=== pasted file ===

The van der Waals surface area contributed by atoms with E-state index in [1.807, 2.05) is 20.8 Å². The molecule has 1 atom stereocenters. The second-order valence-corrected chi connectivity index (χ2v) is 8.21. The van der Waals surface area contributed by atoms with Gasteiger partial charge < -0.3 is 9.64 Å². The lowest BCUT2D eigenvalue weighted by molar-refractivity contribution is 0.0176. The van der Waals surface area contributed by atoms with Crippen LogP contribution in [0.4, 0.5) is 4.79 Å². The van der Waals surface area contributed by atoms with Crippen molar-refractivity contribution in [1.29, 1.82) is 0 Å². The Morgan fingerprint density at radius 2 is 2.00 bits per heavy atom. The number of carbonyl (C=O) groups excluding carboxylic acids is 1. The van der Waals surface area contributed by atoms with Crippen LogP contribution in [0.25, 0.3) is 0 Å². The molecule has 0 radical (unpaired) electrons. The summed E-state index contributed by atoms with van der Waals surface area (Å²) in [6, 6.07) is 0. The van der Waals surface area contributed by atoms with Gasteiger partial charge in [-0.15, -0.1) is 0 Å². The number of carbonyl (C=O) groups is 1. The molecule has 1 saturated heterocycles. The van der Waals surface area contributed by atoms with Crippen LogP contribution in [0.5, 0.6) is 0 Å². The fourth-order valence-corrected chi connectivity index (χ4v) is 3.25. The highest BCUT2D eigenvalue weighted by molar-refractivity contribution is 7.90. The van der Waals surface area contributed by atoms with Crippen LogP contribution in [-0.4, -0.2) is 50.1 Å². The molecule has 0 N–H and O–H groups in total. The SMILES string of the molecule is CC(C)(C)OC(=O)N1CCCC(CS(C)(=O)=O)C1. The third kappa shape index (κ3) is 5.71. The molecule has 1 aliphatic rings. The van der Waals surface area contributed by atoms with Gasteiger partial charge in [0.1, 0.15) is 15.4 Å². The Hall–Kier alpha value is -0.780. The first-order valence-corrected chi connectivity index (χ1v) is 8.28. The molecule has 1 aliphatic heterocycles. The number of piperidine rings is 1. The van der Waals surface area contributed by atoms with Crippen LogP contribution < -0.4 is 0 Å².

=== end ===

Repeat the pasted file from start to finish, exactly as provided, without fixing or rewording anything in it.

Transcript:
The van der Waals surface area contributed by atoms with E-state index in [1.807, 2.05) is 20.8 Å². The molecule has 1 atom stereocenters. The second-order valence-corrected chi connectivity index (χ2v) is 8.21. The van der Waals surface area contributed by atoms with Gasteiger partial charge < -0.3 is 9.64 Å². The lowest BCUT2D eigenvalue weighted by molar-refractivity contribution is 0.0176. The van der Waals surface area contributed by atoms with Crippen LogP contribution in [0.4, 0.5) is 4.79 Å². The van der Waals surface area contributed by atoms with Crippen molar-refractivity contribution in [1.29, 1.82) is 0 Å². The Morgan fingerprint density at radius 2 is 2.00 bits per heavy atom. The number of carbonyl (C=O) groups excluding carboxylic acids is 1. The van der Waals surface area contributed by atoms with Crippen LogP contribution in [0.25, 0.3) is 0 Å². The molecule has 0 radical (unpaired) electrons. The summed E-state index contributed by atoms with van der Waals surface area (Å²) in [6, 6.07) is 0. The van der Waals surface area contributed by atoms with Gasteiger partial charge in [-0.15, -0.1) is 0 Å². The number of carbonyl (C=O) groups is 1. The molecule has 1 saturated heterocycles. The van der Waals surface area contributed by atoms with Crippen LogP contribution in [0.5, 0.6) is 0 Å². The fourth-order valence-corrected chi connectivity index (χ4v) is 3.25. The highest BCUT2D eigenvalue weighted by molar-refractivity contribution is 7.90. The van der Waals surface area contributed by atoms with Crippen LogP contribution in [-0.4, -0.2) is 50.1 Å². The molecule has 0 N–H and O–H groups in total. The SMILES string of the molecule is CC(C)(C)OC(=O)N1CCCC(CS(C)(=O)=O)C1. The third kappa shape index (κ3) is 5.71. The molecule has 1 aliphatic rings. The van der Waals surface area contributed by atoms with Gasteiger partial charge in [0.1, 0.15) is 15.4 Å². The Hall–Kier alpha value is -0.780. The first-order valence-corrected chi connectivity index (χ1v) is 8.28. The molecule has 1 aliphatic heterocycles. The number of piperidine rings is 1. The van der Waals surface area contributed by atoms with Crippen LogP contribution < -0.4 is 0 Å².